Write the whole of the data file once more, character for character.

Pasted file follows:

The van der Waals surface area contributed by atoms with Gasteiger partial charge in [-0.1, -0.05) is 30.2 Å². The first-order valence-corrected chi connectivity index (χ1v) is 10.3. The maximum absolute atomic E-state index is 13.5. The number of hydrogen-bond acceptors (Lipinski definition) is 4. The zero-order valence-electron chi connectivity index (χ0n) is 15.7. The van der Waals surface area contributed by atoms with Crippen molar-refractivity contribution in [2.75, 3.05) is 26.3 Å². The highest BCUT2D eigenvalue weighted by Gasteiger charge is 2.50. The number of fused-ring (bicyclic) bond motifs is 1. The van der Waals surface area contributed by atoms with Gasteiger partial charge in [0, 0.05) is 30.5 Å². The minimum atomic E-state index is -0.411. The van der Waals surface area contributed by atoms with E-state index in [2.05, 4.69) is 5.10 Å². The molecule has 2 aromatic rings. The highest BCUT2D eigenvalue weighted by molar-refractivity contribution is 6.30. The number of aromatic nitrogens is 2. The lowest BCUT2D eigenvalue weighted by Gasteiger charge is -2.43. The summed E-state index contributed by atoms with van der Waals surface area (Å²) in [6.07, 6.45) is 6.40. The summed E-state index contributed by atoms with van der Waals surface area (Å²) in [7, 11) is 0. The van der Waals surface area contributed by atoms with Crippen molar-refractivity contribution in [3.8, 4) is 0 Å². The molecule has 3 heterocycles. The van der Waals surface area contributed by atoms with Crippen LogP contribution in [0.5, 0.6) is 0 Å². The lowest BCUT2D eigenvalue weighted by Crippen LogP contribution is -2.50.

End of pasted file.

The van der Waals surface area contributed by atoms with Gasteiger partial charge in [-0.1, -0.05) is 30.2 Å². The first-order valence-corrected chi connectivity index (χ1v) is 10.3. The maximum absolute atomic E-state index is 13.5. The number of hydrogen-bond acceptors (Lipinski definition) is 4. The zero-order valence-electron chi connectivity index (χ0n) is 15.7. The van der Waals surface area contributed by atoms with Crippen molar-refractivity contribution in [2.75, 3.05) is 26.3 Å². The highest BCUT2D eigenvalue weighted by Gasteiger charge is 2.50. The number of fused-ring (bicyclic) bond motifs is 1. The van der Waals surface area contributed by atoms with Gasteiger partial charge in [0, 0.05) is 30.5 Å². The minimum atomic E-state index is -0.411. The van der Waals surface area contributed by atoms with E-state index in [2.05, 4.69) is 5.10 Å². The molecule has 2 aromatic rings. The highest BCUT2D eigenvalue weighted by molar-refractivity contribution is 6.30. The number of aromatic nitrogens is 2. The lowest BCUT2D eigenvalue weighted by Gasteiger charge is -2.43. The summed E-state index contributed by atoms with van der Waals surface area (Å²) in [6.07, 6.45) is 6.40. The summed E-state index contributed by atoms with van der Waals surface area (Å²) in [7, 11) is 0. The van der Waals surface area contributed by atoms with Crippen molar-refractivity contribution in [3.8, 4) is 0 Å². The molecule has 3 heterocycles. The van der Waals surface area contributed by atoms with Crippen LogP contribution in [0.5, 0.6) is 0 Å². The lowest BCUT2D eigenvalue weighted by Crippen LogP contribution is -2.50.